Aiming straight for the strangest of scarring, Gwar staged a mock crucifixion for its centerpiece. A better first sight upon entering Riot Fest for the weekend couldn't be imagined, but watching syrup-blood drenched fans stick to each other after the show provided plenty of laughs.
The navigation proved a bit much, as the layout of the festival was far from intuitive -- with a map of the five stages and two days of walking Humboldt Park, Sunday was still spent walking "over that way." Yes, even with a massive ferris wheel as my north star, the monotony of blue port-a-john lines and yellow food courts turned the place into a sprawling funhouse mirror.
The Roots stage, on the other hand, would be stumbled into countless times. The first entailed a Sublime with Rome encounter. The set didn't amount to much more than an iPod stuck on outtakes of a greatest hits album -- sans Bud, they've officially crossed into cover band territory. Even for a nostalgia addict, a Sublime with Rome show is a rather exorbitant cover charge to find a circle to smoke in.
Having not even earned a bruise yet, I caught Danzig, who quickly turned the night around. Doubling the age of my to-do list acts on the day -- save for the babyfaced Bad Religion -- the 25th Anniversary show ensured the best chance at thrashing with a black, stringy-haired mass. Better yet, stepping back and realizing those faces ranged from 16 to 61 years old. Glenn Danzig even tossed off the Misfits cut, "Die, Die My Darling," for the encore.
Chicago's Fall Out Boy pulled the massive crowd and I ended my stint with Danzig too soon. Despite getting an immaculate version of "I Slept With Someone in FOB and All I Got was this Stupid Song Written About Me," it wasn't enough to endure much else. The band turned had turned its national hits into bombastically enjoyable spectacles but had nothing to say to the crowd. More than a few fans found the exits as the band played out its hour. My Jim Beam-stained note: "Please tell me the crowd at Danzig is still moshing because Fall Out Boy's just started crying."
Blondie's new-wave blast began my day on Saturday. The set surprised the kids passing by -- all they had to do was recognize one of the many jukebox staples emanating from the Roots stage -- while the greybeards and wives in tow got their kicks in before sundown. Debbie Harry still commands the stage out of sheer presence -- statuesque posing and a muu-muu from Cruella de Ville's closet lended a hand. Shedding the striped shield -- to the still smooth-as-Kangol "Rapture" -- Ms. Harry's newfound need to strut revived the slipping crowd. "Heart of Glass" probably ended the set, but pole position at Rancid called me away.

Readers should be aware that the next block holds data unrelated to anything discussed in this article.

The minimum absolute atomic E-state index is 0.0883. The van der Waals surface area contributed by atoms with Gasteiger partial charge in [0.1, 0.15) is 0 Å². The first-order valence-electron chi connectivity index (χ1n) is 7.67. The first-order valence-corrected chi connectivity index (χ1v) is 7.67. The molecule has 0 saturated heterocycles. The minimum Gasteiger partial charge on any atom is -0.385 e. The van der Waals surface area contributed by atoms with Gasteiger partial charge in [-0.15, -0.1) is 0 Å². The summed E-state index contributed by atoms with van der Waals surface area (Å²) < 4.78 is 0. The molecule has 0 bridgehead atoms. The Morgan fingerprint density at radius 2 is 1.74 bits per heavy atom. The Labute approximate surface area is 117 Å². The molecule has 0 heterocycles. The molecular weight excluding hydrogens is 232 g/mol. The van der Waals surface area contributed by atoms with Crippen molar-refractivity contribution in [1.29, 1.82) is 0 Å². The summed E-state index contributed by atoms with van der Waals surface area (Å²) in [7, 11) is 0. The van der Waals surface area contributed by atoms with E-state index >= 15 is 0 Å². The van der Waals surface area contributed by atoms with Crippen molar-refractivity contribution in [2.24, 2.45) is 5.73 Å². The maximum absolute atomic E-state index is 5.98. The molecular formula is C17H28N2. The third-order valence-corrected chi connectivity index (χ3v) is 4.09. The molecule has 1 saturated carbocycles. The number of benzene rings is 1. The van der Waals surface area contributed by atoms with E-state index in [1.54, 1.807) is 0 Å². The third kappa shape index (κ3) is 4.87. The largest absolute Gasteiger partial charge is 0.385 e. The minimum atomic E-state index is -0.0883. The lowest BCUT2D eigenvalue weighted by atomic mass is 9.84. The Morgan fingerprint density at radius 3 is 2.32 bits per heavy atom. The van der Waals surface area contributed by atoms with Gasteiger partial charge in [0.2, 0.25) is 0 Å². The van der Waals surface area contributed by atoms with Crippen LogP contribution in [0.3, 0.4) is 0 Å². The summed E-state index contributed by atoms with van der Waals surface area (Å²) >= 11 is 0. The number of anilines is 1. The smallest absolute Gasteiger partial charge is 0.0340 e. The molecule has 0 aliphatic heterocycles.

That position did not disappoint.
Pockets of moshing -- festivalgoers literally had options; choose how much violence you like in your pit -- and a thousands-deep bounce got the sweat and smiles flowing. After bruising and hammering a friend yet to have experienced a punk show -- welcome to the pit, Myke -- the crowd annointed the convert with mercy. Concert heat exhaustion prevention tip: crowdsurf. "I Wanna Riot" (the necessary setlist staple) and "Radio" (the sign of the onslaught) anchored Rancid's stellar first half-hour.
Traversing the way-too-populated food stands to get to Public Enemy luckily took one attempt, as the most-known coffee whistle sample blared through the sound system of the Rock stage. Flavor Flav's decades-old kinetics in the band's natural habitat proved supreme. Meanwhile, Chuck D's eternally immolating hunger and the forever vicious kick drums crystalized the timelessness of "Can't Trust It" and "Don't Believe the Hype."
Indulging my left-over high school id, I headed for Taking Back Sunday. Alas, my enjoyment of a few songs ("A Decade Under the Influence," "You Know How I Do") was simply crushed by an unnecessary string of ballads ("Number Five with a Bullet," "Bike Scene"). I remain astonished that these talented guys have been at it this long and still think four songs about lamenting an ex won't slaughter their momentum. An awkward but lovable frontman, Adam Lazzara showed off with constant mic swinging -- he's still a distant second to Howlin' Pelle Almqvist -- and surveyed with the crowd. "John! We're vastly outnumbered," he called out. "This is incredible!"